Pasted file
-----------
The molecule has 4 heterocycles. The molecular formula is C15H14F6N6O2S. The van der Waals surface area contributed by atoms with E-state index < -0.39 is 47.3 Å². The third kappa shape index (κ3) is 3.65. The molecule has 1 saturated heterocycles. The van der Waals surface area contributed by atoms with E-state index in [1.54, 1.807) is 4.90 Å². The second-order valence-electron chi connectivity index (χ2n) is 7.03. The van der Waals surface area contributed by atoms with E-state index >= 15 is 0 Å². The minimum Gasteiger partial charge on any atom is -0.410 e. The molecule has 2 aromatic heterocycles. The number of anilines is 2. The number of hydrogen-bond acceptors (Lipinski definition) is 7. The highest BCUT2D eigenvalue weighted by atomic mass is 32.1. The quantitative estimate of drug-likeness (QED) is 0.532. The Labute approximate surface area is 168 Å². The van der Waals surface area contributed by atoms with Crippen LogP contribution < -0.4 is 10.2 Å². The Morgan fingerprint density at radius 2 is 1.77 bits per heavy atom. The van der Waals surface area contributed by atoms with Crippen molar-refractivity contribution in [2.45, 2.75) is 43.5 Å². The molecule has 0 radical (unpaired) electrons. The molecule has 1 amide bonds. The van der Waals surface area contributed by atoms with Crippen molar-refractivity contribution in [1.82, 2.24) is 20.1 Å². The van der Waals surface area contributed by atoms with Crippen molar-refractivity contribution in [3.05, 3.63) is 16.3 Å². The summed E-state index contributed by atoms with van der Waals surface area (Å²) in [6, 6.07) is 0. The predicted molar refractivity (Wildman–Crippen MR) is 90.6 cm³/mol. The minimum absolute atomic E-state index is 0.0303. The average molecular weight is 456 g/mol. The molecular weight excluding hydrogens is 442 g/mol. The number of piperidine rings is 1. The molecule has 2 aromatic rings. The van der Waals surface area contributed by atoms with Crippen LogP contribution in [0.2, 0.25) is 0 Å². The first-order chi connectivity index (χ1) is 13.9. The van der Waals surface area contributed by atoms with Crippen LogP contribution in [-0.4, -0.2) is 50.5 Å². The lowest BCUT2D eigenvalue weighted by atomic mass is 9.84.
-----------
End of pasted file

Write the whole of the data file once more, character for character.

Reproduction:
The molecule has 4 heterocycles. The molecular formula is C15H14F6N6O2S. The van der Waals surface area contributed by atoms with E-state index < -0.39 is 47.3 Å². The third kappa shape index (κ3) is 3.65. The molecule has 1 saturated heterocycles. The van der Waals surface area contributed by atoms with E-state index in [1.54, 1.807) is 4.90 Å². The second-order valence-electron chi connectivity index (χ2n) is 7.03. The van der Waals surface area contributed by atoms with E-state index >= 15 is 0 Å². The minimum Gasteiger partial charge on any atom is -0.410 e. The molecule has 2 aromatic heterocycles. The number of anilines is 2. The number of hydrogen-bond acceptors (Lipinski definition) is 7. The highest BCUT2D eigenvalue weighted by atomic mass is 32.1. The quantitative estimate of drug-likeness (QED) is 0.532. The Labute approximate surface area is 168 Å². The van der Waals surface area contributed by atoms with Crippen LogP contribution < -0.4 is 10.2 Å². The Morgan fingerprint density at radius 2 is 1.77 bits per heavy atom. The van der Waals surface area contributed by atoms with Crippen molar-refractivity contribution in [2.45, 2.75) is 43.5 Å². The molecule has 0 radical (unpaired) electrons. The molecule has 1 amide bonds. The van der Waals surface area contributed by atoms with Crippen molar-refractivity contribution in [1.82, 2.24) is 20.1 Å². The van der Waals surface area contributed by atoms with Crippen molar-refractivity contribution in [3.05, 3.63) is 16.3 Å². The summed E-state index contributed by atoms with van der Waals surface area (Å²) in [6, 6.07) is 0. The predicted molar refractivity (Wildman–Crippen MR) is 90.6 cm³/mol. The minimum absolute atomic E-state index is 0.0303. The average molecular weight is 456 g/mol. The molecular weight excluding hydrogens is 442 g/mol. The number of piperidine rings is 1. The molecule has 2 aromatic rings. The van der Waals surface area contributed by atoms with Crippen LogP contribution in [0.2, 0.25) is 0 Å². The first-order chi connectivity index (χ1) is 13.9. The van der Waals surface area contributed by atoms with Crippen LogP contribution in [-0.4, -0.2) is 50.5 Å². The lowest BCUT2D eigenvalue weighted by atomic mass is 9.84.